The Next 12 Months: Your Kitten’s Vaccine Schedule

Dr Amelia Bunker, Resident Veterinarian - Knose Pet Insurance

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Dr. Amelia Bunker

Dr. Amelia Bunker (BVSc), our resident veterinarian at Knose, blends her passion for animal care with her expertise in veterinary science. Her journey from mixed practice clinics to insurance expert motivates her dedication to animal welfare, both in her professional role and as a pet owner.

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Ensuring your kitten stays happy and healthy for many years requires cat vaccinations to protect them against nasty yet preventable diseases. Ideally, kittens need to be with their mother for the first 6 to 8 weeks of life, so they can get natural antibodies through their mother’s milk and learn appropriate social behaviours. After being weaned, however, your kitten will need the help of vaccinations to get protected from very dangerous diseases.

How Do Pet Vaccinations Protect My Kitten?

When the vet gives your kitten a series of vaccinations, they inject a serum of killed, inactivated or live virus depending on type of vaccine. Vaccine should not make your kitten sick but rather will stimulate your kitten’s immune system to create new antibodies tailored to fight off those particular illnesses. That way, if your kitten encounters those contagions in their environment, your kitten already has some immunity to these diseases and has a much lower chance of getting infected.

When Should My Kitten Get Vaccinated?

As your kitten’s immune system is just starting to develop, veterinarians recommend starting your kitten on a series of injections that will build immunity during the most critical period — usually between 6 and 16 weeks. It’s optimal to start these kitten shots sometime between 6 and 8 weeks of age, with a 4-week rest between injections to allow your kitten’s immune system to adjust.

NOTE: Once your kitten grows into adulthood, it will still need to get a booster immunisation once a year. Your veterinarian should send you an annual reminder, but be sure to put it on your calendar too. That way, your cat will be able to maintain the optimal level of immunity to the most common and most deadly cat diseases in the environment, which should help it live a longer, healthier life.

This kitten vaccination schedule takes the confusion out of the scheduling process:

  • 6 to 8 weeks of age: Initial core vaccinations
  • 10 to 12 weeks of age: Second booster vaccination
  • 14 to 16 weeks of age: Final kitten booster vaccination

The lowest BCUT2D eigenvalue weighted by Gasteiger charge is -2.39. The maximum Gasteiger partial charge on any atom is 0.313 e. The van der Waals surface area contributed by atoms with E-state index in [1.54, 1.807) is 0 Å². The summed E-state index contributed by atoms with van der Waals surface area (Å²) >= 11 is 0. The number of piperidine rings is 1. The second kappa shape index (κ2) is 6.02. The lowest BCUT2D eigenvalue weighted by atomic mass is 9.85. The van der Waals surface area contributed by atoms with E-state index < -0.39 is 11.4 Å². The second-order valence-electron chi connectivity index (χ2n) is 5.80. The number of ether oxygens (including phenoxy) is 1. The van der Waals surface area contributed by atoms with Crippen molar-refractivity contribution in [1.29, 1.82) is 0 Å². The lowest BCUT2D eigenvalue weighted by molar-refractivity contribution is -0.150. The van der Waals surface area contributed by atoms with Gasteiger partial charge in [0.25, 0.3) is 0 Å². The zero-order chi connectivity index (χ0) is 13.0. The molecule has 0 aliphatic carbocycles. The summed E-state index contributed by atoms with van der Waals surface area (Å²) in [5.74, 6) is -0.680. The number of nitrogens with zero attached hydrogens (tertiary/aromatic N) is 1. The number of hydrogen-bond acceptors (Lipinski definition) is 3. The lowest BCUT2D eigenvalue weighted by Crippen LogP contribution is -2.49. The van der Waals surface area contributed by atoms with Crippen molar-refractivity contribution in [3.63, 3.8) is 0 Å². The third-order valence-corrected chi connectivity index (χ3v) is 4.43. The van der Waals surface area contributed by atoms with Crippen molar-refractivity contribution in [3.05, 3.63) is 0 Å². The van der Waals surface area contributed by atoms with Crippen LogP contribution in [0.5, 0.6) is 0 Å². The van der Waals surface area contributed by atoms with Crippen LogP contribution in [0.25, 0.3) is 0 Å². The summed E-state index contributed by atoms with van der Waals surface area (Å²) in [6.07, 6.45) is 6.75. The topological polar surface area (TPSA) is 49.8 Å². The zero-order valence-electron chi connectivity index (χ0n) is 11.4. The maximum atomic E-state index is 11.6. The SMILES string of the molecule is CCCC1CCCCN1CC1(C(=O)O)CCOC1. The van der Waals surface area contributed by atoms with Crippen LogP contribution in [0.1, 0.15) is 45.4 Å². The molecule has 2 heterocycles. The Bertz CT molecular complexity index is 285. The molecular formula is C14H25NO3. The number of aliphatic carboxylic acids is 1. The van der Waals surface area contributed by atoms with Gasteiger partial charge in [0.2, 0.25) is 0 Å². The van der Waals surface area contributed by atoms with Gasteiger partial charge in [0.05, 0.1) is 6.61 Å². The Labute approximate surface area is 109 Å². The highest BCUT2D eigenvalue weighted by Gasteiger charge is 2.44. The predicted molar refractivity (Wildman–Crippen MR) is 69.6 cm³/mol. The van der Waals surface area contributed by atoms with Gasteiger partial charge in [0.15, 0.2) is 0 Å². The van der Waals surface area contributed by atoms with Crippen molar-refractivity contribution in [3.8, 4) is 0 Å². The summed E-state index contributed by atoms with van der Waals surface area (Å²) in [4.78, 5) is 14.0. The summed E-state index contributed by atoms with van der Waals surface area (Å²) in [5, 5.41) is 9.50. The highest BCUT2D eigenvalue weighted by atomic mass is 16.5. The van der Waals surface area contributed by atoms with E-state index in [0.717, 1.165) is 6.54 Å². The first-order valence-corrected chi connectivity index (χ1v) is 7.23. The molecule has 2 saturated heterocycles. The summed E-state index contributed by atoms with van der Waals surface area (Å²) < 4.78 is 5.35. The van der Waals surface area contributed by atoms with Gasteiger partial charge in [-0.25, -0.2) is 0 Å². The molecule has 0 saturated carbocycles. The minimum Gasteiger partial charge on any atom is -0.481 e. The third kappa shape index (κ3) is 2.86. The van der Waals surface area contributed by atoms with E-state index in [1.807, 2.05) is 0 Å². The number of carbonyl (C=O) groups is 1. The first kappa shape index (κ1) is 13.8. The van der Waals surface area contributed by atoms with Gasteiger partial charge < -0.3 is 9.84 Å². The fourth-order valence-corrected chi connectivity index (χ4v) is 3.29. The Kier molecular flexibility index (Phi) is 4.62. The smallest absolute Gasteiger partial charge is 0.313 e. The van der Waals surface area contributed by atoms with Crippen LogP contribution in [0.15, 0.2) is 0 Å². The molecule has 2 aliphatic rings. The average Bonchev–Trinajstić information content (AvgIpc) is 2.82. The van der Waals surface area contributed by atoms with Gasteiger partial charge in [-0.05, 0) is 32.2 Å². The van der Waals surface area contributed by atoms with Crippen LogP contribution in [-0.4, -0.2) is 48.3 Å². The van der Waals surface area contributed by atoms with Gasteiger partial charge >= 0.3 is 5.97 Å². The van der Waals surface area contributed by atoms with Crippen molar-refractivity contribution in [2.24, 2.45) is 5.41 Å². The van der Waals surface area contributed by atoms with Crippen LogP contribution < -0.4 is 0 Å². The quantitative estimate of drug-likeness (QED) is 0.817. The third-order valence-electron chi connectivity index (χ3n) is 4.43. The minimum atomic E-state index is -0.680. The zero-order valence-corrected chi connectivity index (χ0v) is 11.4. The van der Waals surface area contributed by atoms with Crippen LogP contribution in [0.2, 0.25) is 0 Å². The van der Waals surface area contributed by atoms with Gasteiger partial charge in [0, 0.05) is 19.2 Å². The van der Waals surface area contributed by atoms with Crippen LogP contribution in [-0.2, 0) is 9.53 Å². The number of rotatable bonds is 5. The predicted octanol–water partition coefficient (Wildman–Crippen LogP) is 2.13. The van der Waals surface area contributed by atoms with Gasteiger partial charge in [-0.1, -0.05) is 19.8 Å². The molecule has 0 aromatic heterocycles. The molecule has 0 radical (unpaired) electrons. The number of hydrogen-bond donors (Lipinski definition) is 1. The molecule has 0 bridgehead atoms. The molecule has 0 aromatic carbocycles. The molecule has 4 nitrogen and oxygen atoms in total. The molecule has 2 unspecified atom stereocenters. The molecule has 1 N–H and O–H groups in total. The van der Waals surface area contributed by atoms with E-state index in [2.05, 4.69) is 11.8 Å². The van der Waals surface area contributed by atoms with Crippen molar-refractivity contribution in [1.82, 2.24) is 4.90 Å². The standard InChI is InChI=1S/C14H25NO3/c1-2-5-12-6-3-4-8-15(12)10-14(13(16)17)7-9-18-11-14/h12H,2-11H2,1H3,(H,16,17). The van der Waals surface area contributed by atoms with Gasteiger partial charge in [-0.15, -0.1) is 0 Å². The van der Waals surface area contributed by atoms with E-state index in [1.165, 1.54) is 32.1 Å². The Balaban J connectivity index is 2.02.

The next question many new kitten parents ask is: “What vaccinations does my kitten need?” Your veterinarian will schedule your kitten for a series of core vaccinations, but you’ll need to discuss your options about non-core vaccinations, as described below:

Core Kitten Vaccinations

Veterinary authorities have designated a set of essential kitten vaccinations for all cats to give them the best immunity to most common cat diseases. This is the essential series of kitten vaccines that should occur between the ages of 6 and 16 weeks. Call your veterinarian and set up a schedule for these core kitten vaccines.

  • Feline Calicivirus
  • Feline Rhinotracheitis
  • Feline Panleukopenia (feline distemper)

Non-Core Cat Vaccinations

Non-core cat vaccines may only be necessary for your kitten if her lifestyle, environment, health conditions, or travel habits warrant them. If your cat spends time outdoors, this may also be a factor in your decision to include non-core cat vaccinations.

Discuss whether the benefits of these non-core kitten vaccines outweigh the potential risks with your veterinarian:

  • Feline Leukemia Virus (FeLV)
  • Feline Immunodeficiency Virus (FIV)
  • Chlamydophila Felis

Are There Risks to Cat Vaccinations?

All medical interventions carry some degree of risk, but in the case of routine, core cat vaccinations, the benefits of protecting against deadly disease far outweigh the very small risk of complications. Nevertheless, you should always pay close attention to how your kitten reacts after each set of injections. These common reactions are temporary and should subside within a couple of days:

  • Mild fever
  • Fatigue
  • Swelling near the injection site
  • Decreased appetite

These are common immune system reactions as it builds your kitten’s immunity. Keep your kitten warm, comfortable, and as well-fed and hydrated as possible during this time and the side effects should go away very quickly.

If your cat has a more severe reaction, take it to the veterinarian right away. Some signs of a severe allergic reaction include:

  • Swelling and redness of the nose, eyes, and neck
  • Itchiness and hives
  • Vomiting and/or diarrhea
  • Unresponsiveness

Your veterinarian can provide urgent care to stem the allergic reaction and will be able to provide guidance on what to do next regarding vaccines.

At Knose, we care about giving your pet the essential care items it needs to live a long and healthy life. If you need more useful information on taking great care of your new kitten, subscribe to Knose’s pet health tips today.

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